Remember that movie, The Perfect Storm? Where a whole bunch of natural phenomena coincide in just the right way to make George Clooney really sad on his little boat in the middle of a freakishly raging sea? Well, that's pretty much the same thing that happened in 1843, when A Christmas Carol was published. Okay, see you later!
… Oh, sorry, you're right, we should probably unpack that little analogy before peaceing out entirely. Just what were the elements of the perfect storm that made A Christmas Carol possible?
First is what we'll call the re-emergence of old tradition. The thing is that Christmas—the way we know it, with the gift giving and parties and the tree—wasn't always a thing in England. Sure, it was a religious holiday, but none of the more secular hoopla that we've come to associate with the idea of some kind of "Christmas season" or "Christmas spirit" had many takers in the 18th and early 19th centuries.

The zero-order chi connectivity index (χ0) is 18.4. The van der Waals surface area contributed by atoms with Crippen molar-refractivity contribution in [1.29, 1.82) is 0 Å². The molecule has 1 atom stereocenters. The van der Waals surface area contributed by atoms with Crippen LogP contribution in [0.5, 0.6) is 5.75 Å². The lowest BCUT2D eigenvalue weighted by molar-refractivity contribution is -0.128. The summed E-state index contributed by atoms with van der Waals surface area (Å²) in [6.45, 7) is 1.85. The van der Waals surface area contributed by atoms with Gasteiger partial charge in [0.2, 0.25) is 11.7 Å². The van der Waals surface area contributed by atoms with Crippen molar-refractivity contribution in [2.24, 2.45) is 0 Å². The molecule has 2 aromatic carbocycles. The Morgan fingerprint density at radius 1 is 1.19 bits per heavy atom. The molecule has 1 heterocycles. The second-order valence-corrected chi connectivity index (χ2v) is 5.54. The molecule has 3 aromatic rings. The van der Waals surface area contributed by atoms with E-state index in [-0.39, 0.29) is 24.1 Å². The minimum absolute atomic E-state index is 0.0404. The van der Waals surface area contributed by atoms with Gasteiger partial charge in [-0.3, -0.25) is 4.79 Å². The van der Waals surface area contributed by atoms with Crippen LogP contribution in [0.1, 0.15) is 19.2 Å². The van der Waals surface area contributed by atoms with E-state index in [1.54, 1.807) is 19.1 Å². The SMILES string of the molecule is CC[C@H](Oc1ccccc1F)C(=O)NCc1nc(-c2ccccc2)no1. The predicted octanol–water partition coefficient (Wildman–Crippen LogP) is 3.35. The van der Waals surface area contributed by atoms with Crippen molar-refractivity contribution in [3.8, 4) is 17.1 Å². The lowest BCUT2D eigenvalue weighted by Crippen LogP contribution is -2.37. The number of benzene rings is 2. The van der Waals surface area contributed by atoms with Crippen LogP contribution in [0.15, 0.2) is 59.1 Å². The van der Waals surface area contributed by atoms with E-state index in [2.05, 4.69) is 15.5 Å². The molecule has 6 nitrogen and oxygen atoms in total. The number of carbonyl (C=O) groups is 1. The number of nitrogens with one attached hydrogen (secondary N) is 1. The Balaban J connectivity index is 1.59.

But in the 1830s a few books about old timey Christmas carols were published. And when we say old timey, we mean it; we're talking Middle Ages here, folks. And then, to cap things off, in 1841 Queen Victoria married her German boyfriend (uh, we mean, Prince Albert), who had grown up with Christmas trees and brought that tradition over to Buckingham Palace with him. Not only that, but the Queen and Prince sent out the first ever Christmas card in 1843. So yeah, the time was totally ripe for all things Christmas. Kind of like nowadays with the zombies.
Second is what we'll call artistic context. For one thing, Charles Dickens really, really needed a hit, since his last novel, Martin Chuzzlewit, had totally bombed. He had a big fight with his publishers, who refused to print the thing because they were all, show us the money, and Dickens was all, dudes, with a name like Chuzzlewit how could it fail? (To which we say, with a name like Chuzzlewit, how could it not?) But yeah, it failed.